Offensive Line Requirements1.
Control and/or get movement ondefensive lineman.
Stretch defenders east and west tocreate seams and running lanes.
Get to the point of attack.
Come off the ball with short steps andflat backs.
Keep hips and shoulders square.
Maintain proper splits: two feet-twofeet-three feet.
Take proper aiming points and hitlandmarks, the playside number.
Running Back Requirements1 .
Align with heels at six-and-a-halfyards.
Footwork — open, crossover, plant,and square shoulders to line of scrimmage.
One yard behind originalalignment of tight end.
Keys:Primary key — run off blocking of firstdown defender (Diagrams 4 thru 7).Secondary key — next adjacent defend-er on line of scrimmage.
Runningback can and must helplinemen.•Move the linebackers — run a disci-plined track.•Press the hole — B gap.•Patience! It’s not the speed to thehole, but the speed through the hole.
In my opinion the biggest mistake acoach makes is to draw the runningbackcourse as a cutback (Diagram 8).
Open with depth to five or seveno’clock with ball seated.
Get the ball to the runningback asdeep as possible. The runningback mustpress the “B gap” (Diagram 9).
Always carry out a good boot fake.
Wide Receiver Requirements1.
Man block — stalk or run off the corners.In our inside zone blocking, our linemanmust know:• Rule — block playside gap — eithercovered or uncovered.•Technique — stretch base.•Proper fundamentals.•If offensive lineman to your inside iscovered (ex. 5 & 9 technique), the offensiveguard-offensive tackle are the tandem andthe tight end is “manned-up.” His techniqueis to “base block.” The defender and hislandmark tighten down to the defender’ssternum because he has no inside help.Our inside zone utilizes power zoneblocking schemes, and we talk in terms ofoffensive linemen/tight end being coveredor uncovered. Defensive front recognitionand communication between linemen/tightend(s) is essential to insure everyone is onthe same page and to correctly identifytandems. The coaching points and tech-niques coached and executed up front arethe same from position to position. Thisenables us to effectively interchange per-sonnel within our offensive linemen andallows us to rep and coach five, six, orseven positions simultaneously dependingon personnel. Due to the nature of this play,we consider everyone up front to be point-of-attack blockers. We do not “butt block”on this play.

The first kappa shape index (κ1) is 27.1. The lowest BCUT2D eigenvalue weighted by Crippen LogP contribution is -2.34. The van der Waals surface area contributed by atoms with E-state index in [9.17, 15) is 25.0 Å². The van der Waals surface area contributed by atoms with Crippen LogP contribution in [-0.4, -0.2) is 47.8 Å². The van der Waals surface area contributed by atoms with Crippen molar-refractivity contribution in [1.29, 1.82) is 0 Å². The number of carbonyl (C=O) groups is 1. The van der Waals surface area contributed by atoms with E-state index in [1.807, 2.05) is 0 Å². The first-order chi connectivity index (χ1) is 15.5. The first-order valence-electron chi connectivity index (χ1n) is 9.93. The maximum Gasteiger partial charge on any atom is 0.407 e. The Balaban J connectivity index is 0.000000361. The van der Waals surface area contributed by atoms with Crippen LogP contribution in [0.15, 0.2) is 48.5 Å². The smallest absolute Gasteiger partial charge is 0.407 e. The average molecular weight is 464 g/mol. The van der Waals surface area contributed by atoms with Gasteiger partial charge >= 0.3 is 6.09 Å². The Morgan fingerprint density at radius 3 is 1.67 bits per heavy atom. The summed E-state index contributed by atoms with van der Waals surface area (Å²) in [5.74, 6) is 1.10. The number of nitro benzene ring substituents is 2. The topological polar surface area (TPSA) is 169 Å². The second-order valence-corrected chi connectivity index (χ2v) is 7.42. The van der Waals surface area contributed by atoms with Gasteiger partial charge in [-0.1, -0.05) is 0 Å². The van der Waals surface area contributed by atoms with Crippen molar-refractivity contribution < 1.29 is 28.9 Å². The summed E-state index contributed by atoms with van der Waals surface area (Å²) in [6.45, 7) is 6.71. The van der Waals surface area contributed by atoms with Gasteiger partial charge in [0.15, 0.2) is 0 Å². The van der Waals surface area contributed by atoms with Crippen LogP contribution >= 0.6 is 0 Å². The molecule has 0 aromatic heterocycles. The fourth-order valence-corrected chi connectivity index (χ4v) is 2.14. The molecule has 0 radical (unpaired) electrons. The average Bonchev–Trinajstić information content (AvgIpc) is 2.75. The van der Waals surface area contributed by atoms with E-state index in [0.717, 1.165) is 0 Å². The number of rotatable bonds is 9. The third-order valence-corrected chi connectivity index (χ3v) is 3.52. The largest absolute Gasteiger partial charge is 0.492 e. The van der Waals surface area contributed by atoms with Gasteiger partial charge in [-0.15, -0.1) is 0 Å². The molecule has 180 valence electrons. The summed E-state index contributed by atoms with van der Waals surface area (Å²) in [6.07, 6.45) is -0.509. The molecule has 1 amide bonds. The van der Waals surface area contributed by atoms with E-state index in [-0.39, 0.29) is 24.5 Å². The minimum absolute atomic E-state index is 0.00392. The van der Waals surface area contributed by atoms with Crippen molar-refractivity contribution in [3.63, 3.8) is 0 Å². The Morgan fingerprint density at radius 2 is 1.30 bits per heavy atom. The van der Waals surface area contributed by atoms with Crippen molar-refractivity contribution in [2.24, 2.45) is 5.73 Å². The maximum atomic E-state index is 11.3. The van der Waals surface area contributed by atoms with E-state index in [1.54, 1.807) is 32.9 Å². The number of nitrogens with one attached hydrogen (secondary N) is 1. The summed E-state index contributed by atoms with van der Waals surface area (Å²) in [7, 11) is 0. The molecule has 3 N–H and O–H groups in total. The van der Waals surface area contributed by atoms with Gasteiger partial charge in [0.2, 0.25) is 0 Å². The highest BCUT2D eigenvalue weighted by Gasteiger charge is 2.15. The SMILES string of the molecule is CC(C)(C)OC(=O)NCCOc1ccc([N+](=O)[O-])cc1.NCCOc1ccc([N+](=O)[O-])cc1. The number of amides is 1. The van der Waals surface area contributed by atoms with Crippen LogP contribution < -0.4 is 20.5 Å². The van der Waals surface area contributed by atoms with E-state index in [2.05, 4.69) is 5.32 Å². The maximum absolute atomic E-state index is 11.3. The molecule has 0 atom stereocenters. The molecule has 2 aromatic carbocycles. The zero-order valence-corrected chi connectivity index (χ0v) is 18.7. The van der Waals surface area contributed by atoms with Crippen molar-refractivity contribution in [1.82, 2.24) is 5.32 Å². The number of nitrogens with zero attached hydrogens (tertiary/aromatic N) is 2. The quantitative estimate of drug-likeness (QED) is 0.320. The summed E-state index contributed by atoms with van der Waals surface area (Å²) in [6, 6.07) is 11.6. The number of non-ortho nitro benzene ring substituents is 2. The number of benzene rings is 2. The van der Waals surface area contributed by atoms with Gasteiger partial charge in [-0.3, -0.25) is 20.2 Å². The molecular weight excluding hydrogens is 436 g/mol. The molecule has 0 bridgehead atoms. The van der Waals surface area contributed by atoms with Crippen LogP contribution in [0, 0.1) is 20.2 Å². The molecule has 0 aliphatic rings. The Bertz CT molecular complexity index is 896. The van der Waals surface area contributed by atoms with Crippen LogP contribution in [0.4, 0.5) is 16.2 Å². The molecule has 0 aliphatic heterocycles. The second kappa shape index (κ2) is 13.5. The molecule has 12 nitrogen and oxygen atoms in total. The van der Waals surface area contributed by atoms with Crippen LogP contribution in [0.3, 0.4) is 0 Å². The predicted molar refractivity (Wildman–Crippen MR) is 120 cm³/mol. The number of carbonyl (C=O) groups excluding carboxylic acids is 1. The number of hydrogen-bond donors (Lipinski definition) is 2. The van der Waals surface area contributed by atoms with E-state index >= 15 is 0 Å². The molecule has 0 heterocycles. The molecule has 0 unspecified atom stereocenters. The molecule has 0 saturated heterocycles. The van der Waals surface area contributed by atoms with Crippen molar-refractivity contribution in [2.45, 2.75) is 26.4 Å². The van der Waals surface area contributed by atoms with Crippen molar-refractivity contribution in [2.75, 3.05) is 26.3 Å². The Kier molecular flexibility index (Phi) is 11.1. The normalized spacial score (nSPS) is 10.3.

Covered Blocker vs. Down Defender
•The covered blocker’s rule is to stretchbase the defender using a 4-6 inch quicklead step with the outside foot. The width orangle of the first step is determined by thealignment of the defender.The wider thedefender, the wider the first step. As a gen-eral rule, we want the first step to be slight-ly wider than the defender’s outside foot.This opens our hips to the target.•The second step with the inside foot isin the crotch of the defender and is also ashort 4-6 inch step.•The third step is a width step. It isimportant to press the defender and staysquare. This widens or stretches him.• Our landmark and contact point isnose and eyes to the playside number withour inside hand contacting the opponent’ssternum. We are going to get movement offthe ball and/or widening and stretching bythe defender to create wider running lanes.We must deliver a blow by cocking ourelbow tips and punching the defender’sbreastplate as we come off the ball.• If the defender widens, stay squareand continue to widen and stretch him.
Diagram 3Diagram 4Diagram 5Diagram 6Diagram 7Diagram 8 WrongDiagram 9 Correct